This is what the Midrash (Bereishis Rabbah 2:4) has to say on the pasuk “V’ha’aretz haisa Tohu vavohu –
• Haisa Tohu – this refers to the Babylonian Empire
• Va’Vohu – this refers to the Persian Empire
• v’Choshech – this refers to the Greek Empire which darkened the eyes of Israel with their decrees.
• Al P’nai Tehom – this refers to the Evil Empire (Rome) whose depth of evil cannot be fathomed just like Tehom – the abyss
• V’ruach elokim merachefes al pnai hamayim – this is the spirit of Moshiach.


It further states in the Midrash (Bereishis Rabbah 44:17) regarding when Hashem revealed himself to Avram in Parshas Lech Lecha (Bereishis 15:12), “And it was when the sun was going down, a deep sleep fell upon Abram; and, lo, a dread, a great darkness, fell upon him.” This great darkness was Yavan – the Greeks who darkened the eyes of Israel with their decrees.


From these statements of Chazal, we see that this was the essential nature of Yavan – to darken the eyes of Israel, that they should know that through that darkening of their eyes they will be able to defeat them.


The light of the Menorah is a Divine light that shines forth from the Menorah to light up the hearts of Bnei Yisroel when they see it. The Greeks, therefore, abolished the light of the Menorah of the Beis HaMikdash and they specifically made all of the oils impure– in order to destroy them. It is as the Bach writes (Orech Chaim 670:4) citing the Braisah [See Otzer HaMidrashim Eisenstadt p. 93]:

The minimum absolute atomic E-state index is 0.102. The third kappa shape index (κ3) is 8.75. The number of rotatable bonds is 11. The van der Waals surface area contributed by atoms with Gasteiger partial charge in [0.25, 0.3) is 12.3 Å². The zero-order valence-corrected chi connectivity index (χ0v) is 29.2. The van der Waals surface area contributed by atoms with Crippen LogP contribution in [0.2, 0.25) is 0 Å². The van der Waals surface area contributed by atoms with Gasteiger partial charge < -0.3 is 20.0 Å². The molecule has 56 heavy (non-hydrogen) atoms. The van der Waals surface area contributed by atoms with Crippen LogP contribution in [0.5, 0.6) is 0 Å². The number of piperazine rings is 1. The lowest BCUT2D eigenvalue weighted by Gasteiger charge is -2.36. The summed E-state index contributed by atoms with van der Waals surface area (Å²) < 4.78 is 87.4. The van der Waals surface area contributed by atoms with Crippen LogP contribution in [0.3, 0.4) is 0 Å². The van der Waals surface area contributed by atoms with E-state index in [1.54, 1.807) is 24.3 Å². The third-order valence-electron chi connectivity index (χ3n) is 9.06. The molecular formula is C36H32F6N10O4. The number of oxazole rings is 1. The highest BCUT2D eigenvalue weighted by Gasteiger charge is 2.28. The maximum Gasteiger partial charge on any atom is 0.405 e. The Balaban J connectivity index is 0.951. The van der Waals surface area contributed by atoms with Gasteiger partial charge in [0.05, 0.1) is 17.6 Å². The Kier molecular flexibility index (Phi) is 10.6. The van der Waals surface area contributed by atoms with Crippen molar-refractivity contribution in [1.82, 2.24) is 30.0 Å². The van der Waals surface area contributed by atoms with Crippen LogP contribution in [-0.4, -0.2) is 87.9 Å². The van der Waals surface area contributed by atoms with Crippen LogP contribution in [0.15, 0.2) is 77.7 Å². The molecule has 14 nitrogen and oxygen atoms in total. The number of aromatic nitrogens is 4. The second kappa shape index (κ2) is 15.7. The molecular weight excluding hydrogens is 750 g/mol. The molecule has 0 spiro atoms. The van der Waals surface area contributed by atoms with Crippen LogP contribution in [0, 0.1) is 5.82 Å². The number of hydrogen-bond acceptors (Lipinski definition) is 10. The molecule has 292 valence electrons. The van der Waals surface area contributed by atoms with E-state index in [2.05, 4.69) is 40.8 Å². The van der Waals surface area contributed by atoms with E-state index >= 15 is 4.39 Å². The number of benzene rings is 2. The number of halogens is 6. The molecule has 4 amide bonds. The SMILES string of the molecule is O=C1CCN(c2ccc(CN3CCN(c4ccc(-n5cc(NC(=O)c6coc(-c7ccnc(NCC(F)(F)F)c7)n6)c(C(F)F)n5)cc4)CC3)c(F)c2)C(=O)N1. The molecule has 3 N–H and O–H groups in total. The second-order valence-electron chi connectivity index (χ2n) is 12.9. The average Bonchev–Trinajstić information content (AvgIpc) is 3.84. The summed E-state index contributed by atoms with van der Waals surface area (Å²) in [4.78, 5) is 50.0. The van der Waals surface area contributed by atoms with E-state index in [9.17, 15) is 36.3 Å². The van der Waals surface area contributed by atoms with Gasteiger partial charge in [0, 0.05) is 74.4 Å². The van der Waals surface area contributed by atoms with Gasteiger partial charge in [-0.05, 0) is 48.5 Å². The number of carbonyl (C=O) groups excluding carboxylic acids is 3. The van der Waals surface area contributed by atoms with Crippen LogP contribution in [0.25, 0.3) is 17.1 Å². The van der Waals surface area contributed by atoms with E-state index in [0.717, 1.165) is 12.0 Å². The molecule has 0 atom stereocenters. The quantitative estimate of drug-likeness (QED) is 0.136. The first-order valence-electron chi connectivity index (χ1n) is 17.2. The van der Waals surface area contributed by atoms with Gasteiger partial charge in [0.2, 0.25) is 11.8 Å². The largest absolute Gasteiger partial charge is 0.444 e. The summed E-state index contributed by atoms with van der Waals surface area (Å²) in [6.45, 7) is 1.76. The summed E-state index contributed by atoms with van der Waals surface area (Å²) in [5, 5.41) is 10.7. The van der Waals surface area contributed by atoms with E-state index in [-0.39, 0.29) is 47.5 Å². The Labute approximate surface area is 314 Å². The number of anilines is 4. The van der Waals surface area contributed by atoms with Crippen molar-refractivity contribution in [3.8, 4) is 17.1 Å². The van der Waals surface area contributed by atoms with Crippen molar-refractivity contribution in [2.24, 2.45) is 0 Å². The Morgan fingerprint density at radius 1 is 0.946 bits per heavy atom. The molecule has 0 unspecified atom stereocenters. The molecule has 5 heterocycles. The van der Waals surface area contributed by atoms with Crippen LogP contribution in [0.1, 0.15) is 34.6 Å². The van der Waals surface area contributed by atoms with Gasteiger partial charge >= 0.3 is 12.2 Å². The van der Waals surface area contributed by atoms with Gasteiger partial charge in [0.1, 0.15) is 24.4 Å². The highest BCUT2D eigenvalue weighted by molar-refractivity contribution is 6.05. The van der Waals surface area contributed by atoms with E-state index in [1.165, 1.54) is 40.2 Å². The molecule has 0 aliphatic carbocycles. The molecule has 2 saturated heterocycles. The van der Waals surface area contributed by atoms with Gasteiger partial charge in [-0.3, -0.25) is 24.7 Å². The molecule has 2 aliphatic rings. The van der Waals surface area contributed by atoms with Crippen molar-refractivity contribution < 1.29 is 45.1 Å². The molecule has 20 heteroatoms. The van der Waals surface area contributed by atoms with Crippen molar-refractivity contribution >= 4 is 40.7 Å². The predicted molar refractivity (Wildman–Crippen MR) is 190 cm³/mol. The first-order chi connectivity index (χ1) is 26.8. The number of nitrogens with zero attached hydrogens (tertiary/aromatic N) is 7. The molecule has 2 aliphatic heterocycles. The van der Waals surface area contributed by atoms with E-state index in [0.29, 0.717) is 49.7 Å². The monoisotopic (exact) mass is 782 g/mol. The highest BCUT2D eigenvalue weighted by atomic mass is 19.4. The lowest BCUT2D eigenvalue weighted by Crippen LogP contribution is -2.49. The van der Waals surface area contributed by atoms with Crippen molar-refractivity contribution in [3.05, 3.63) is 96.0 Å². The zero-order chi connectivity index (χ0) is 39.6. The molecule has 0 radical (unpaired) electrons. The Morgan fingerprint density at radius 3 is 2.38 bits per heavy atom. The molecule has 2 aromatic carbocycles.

“That evil one [Antiochus] decreed to abolish the Korban Tamid and he further said to them: They have one particular Mitzvah in their hands – if you abolish it from their hands, then they will already be lost. Which one is it? The lighting of the Menorah – as it states, “l’haalos bah ner tamid – to light in it a constant lamp – there is a drasha the entire time that they will light it, they shall be constant – they shall always endure.


They then went and made impure all of the oils. When Klal Yisroel returned and did Teshuvah risking their lives for the Divine Service – then Hashem saved them. This happened through the Kohanim – those that served Hashem. And then a miracle happened also with the lamps.”


Thus, the matter of the Menorah was not simply the observance of a Mitzvah – rather it is the very life force of the nation of Israel!


This answers the question of the Maharal as to why Chazal established a day of thanks and Hallel on the miracle of the performance of a Mitzvah and not on the actual miracle of the salvation. It is because the miracle pertained to the very essence of the continuity of the nation of Israel – [the light]. For they have no merit of continuity without that light – the entire time that they kindle the Menorah – they will continue to exist and endure.


A happy Chanukah!


The author can be reached at yairhoffman2@gmail.com